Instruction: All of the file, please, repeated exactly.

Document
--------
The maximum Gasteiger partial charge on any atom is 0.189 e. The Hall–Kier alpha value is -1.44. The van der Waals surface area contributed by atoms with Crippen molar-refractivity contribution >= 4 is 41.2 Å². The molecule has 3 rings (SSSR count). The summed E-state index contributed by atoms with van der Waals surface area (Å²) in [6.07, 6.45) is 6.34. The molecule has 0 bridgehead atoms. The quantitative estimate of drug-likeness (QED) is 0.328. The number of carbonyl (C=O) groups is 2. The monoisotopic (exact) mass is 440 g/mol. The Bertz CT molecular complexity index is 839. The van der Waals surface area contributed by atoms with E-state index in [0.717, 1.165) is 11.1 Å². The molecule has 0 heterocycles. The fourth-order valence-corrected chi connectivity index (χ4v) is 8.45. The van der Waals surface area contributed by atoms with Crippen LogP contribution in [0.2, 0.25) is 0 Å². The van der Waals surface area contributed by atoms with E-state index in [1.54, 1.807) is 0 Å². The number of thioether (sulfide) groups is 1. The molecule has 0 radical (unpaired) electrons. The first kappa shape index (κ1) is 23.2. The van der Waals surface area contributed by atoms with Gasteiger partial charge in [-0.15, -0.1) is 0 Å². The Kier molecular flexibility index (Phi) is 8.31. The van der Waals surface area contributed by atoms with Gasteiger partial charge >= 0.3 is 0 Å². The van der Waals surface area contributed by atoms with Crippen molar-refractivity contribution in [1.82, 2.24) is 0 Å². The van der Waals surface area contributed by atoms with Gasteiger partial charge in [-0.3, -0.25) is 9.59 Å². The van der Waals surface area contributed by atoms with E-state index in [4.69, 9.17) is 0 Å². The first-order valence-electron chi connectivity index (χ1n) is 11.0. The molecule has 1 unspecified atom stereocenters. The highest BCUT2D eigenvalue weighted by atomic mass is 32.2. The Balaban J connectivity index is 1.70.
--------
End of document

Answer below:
The maximum Gasteiger partial charge on any atom is 0.189 e. The Hall–Kier alpha value is -1.44. The van der Waals surface area contributed by atoms with Crippen molar-refractivity contribution >= 4 is 41.2 Å². The molecule has 3 rings (SSSR count). The summed E-state index contributed by atoms with van der Waals surface area (Å²) in [6.07, 6.45) is 6.34. The molecule has 0 bridgehead atoms. The quantitative estimate of drug-likeness (QED) is 0.328. The number of carbonyl (C=O) groups is 2. The monoisotopic (exact) mass is 440 g/mol. The Bertz CT molecular complexity index is 839. The van der Waals surface area contributed by atoms with E-state index in [0.717, 1.165) is 11.1 Å². The molecule has 0 heterocycles. The fourth-order valence-corrected chi connectivity index (χ4v) is 8.45. The van der Waals surface area contributed by atoms with Crippen LogP contribution in [0.2, 0.25) is 0 Å². The van der Waals surface area contributed by atoms with E-state index in [1.54, 1.807) is 0 Å². The number of thioether (sulfide) groups is 1. The molecule has 0 radical (unpaired) electrons. The first kappa shape index (κ1) is 23.2. The van der Waals surface area contributed by atoms with Gasteiger partial charge in [-0.15, -0.1) is 0 Å². The Kier molecular flexibility index (Phi) is 8.31. The van der Waals surface area contributed by atoms with Gasteiger partial charge >= 0.3 is 0 Å². The van der Waals surface area contributed by atoms with Crippen molar-refractivity contribution in [1.82, 2.24) is 0 Å². The van der Waals surface area contributed by atoms with Gasteiger partial charge in [-0.3, -0.25) is 9.59 Å². The van der Waals surface area contributed by atoms with E-state index in [4.69, 9.17) is 0 Å². The first-order valence-electron chi connectivity index (χ1n) is 11.0. The molecule has 1 unspecified atom stereocenters. The highest BCUT2D eigenvalue weighted by atomic mass is 32.2. The Balaban J connectivity index is 1.70.